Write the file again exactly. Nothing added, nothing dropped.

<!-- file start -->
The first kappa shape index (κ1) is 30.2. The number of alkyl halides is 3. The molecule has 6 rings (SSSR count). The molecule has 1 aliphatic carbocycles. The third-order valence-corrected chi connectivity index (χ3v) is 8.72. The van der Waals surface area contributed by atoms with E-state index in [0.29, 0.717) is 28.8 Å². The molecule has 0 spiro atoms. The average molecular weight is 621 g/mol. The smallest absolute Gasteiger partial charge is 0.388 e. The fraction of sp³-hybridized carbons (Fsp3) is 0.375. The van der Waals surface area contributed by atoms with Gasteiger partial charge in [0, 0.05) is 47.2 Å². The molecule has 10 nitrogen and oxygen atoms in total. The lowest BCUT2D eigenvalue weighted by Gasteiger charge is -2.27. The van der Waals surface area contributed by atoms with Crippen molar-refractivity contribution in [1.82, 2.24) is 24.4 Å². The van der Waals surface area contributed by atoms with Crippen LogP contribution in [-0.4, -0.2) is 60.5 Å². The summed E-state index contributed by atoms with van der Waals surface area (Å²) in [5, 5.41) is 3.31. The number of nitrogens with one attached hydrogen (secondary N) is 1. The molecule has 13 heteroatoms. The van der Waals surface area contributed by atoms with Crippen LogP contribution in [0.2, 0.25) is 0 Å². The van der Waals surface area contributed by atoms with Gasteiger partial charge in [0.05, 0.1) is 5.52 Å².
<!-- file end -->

The first kappa shape index (κ1) is 30.2. The number of alkyl halides is 3. The molecule has 6 rings (SSSR count). The molecule has 1 aliphatic carbocycles. The third-order valence-corrected chi connectivity index (χ3v) is 8.72. The van der Waals surface area contributed by atoms with E-state index in [0.29, 0.717) is 28.8 Å². The molecule has 0 spiro atoms. The average molecular weight is 621 g/mol. The smallest absolute Gasteiger partial charge is 0.388 e. The fraction of sp³-hybridized carbons (Fsp3) is 0.375. The van der Waals surface area contributed by atoms with Gasteiger partial charge in [0, 0.05) is 47.2 Å². The molecule has 10 nitrogen and oxygen atoms in total. The lowest BCUT2D eigenvalue weighted by Gasteiger charge is -2.27. The van der Waals surface area contributed by atoms with Crippen molar-refractivity contribution in [1.82, 2.24) is 24.4 Å². The van der Waals surface area contributed by atoms with Crippen LogP contribution in [-0.4, -0.2) is 60.5 Å². The summed E-state index contributed by atoms with van der Waals surface area (Å²) in [5, 5.41) is 3.31. The number of nitrogens with one attached hydrogen (secondary N) is 1. The molecule has 13 heteroatoms. The van der Waals surface area contributed by atoms with Crippen LogP contribution in [0.2, 0.25) is 0 Å². The van der Waals surface area contributed by atoms with Gasteiger partial charge in [0.05, 0.1) is 5.52 Å².